China has become the world′s second biggest economy and its largestexporter. It possesses the world′s largest foreign exchangereserves and has 29 companies in the FT 500 list of the world′slargest companies. China′s Rise′ preoccupies the globalmedia, which regularly carry articles suggesting that it is usingits financial resources to buy the world′.
Is there any truth to this idea? Or is this just scaremongeringby Western commentators who have little interest in a balancedpresentation of China′s role in the global political economy?
In this short book Peter Nolan – one of the leadinginternational experts on China and the global economy – probesbehind the media rhetoric and shows that the idea that China isbuying the world is a myth. Since the 1970s the global businessrevolution has resulted in an unprecedented degree of industrialconcentration. Giant firms from high income countries with leadingtechnologies and brands have greatly increased their investments indeveloping countries, with China at the forefront. Multinationalcompanies account for over two–thirds of China′s high technologyoutput and over ninety percent of its high technology exports.Global firms are deep inside the Chinese business system and arepressing China hard to be permitted to increase their presencewithout restraints.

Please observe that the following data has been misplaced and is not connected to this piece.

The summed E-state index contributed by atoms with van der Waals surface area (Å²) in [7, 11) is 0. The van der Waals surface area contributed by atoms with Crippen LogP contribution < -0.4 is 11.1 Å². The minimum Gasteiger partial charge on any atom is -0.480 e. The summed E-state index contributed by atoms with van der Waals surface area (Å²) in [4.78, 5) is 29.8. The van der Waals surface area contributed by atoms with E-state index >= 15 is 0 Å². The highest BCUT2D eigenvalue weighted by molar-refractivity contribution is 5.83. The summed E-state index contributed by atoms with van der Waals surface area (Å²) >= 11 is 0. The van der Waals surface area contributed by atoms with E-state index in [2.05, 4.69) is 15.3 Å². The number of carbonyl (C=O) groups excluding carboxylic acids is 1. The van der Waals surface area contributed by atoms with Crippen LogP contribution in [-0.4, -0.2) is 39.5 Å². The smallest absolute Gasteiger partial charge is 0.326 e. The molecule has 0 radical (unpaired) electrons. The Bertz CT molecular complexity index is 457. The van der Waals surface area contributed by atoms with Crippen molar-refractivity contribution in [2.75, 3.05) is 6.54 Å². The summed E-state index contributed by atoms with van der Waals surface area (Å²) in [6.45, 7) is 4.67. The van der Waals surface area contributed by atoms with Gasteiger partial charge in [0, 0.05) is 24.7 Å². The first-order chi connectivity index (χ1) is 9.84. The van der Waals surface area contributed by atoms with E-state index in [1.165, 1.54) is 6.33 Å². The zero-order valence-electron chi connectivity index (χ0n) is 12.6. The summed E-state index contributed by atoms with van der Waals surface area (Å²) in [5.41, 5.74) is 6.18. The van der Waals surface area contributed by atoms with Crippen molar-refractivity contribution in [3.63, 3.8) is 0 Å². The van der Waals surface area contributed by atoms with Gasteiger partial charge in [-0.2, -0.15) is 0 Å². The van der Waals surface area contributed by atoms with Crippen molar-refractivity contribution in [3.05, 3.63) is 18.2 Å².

By contrast, Chinese firms have a negligible presence in thehigh–income countries – in other words, we are inside them′but they are not yet inside us′. China′s 70–odd national champion′ firms are protected by the governmentthrough state ownership and other support measures. They are inindustries such as banking, metals, mining, oil, power,construction, transport, and telecommunications, which tend to makeuse of high technology products rather than produce these productsthemselves. Their growth has been based on the rapidly growing homemarket. China has been unsuccessful so far in its efforts tonurture a group of globally competitive firms with leading globaltechnologies and brands. Whether it will be successful in thefuture is an open question.
This balanced analysis replaces rhetoric with evidence andargument. It provides a much–needed perspective on current debatesabout China′s growing power and it will contribute to aconstructive dialogue between China and the West.